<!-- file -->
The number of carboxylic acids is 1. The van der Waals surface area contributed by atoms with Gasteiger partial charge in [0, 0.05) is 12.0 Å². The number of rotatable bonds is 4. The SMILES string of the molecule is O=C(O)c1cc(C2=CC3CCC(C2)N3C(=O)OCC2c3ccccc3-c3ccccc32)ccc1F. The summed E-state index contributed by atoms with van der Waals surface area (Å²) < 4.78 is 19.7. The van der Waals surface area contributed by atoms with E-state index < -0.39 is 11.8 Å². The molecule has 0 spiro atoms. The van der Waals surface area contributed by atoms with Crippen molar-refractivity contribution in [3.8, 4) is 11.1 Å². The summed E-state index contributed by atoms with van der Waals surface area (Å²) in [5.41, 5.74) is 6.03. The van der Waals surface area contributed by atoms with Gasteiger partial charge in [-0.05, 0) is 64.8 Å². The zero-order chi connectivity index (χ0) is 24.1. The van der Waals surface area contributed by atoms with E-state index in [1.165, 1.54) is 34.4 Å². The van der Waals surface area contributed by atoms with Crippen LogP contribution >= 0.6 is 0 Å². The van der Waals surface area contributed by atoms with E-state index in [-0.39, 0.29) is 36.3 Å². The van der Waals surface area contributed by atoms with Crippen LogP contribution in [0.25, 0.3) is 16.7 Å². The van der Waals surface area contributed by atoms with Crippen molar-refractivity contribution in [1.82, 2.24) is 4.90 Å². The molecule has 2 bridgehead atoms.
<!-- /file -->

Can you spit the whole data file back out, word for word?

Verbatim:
The number of carboxylic acids is 1. The van der Waals surface area contributed by atoms with Gasteiger partial charge in [0, 0.05) is 12.0 Å². The number of rotatable bonds is 4. The SMILES string of the molecule is O=C(O)c1cc(C2=CC3CCC(C2)N3C(=O)OCC2c3ccccc3-c3ccccc32)ccc1F. The summed E-state index contributed by atoms with van der Waals surface area (Å²) < 4.78 is 19.7. The van der Waals surface area contributed by atoms with E-state index < -0.39 is 11.8 Å². The molecule has 0 spiro atoms. The van der Waals surface area contributed by atoms with Crippen molar-refractivity contribution in [3.8, 4) is 11.1 Å². The summed E-state index contributed by atoms with van der Waals surface area (Å²) in [5.41, 5.74) is 6.03. The van der Waals surface area contributed by atoms with Gasteiger partial charge in [-0.05, 0) is 64.8 Å². The zero-order chi connectivity index (χ0) is 24.1. The van der Waals surface area contributed by atoms with E-state index in [1.165, 1.54) is 34.4 Å². The van der Waals surface area contributed by atoms with Crippen LogP contribution >= 0.6 is 0 Å². The van der Waals surface area contributed by atoms with E-state index in [-0.39, 0.29) is 36.3 Å². The van der Waals surface area contributed by atoms with Crippen LogP contribution in [0.25, 0.3) is 16.7 Å². The van der Waals surface area contributed by atoms with Crippen molar-refractivity contribution in [1.82, 2.24) is 4.90 Å². The molecule has 2 bridgehead atoms.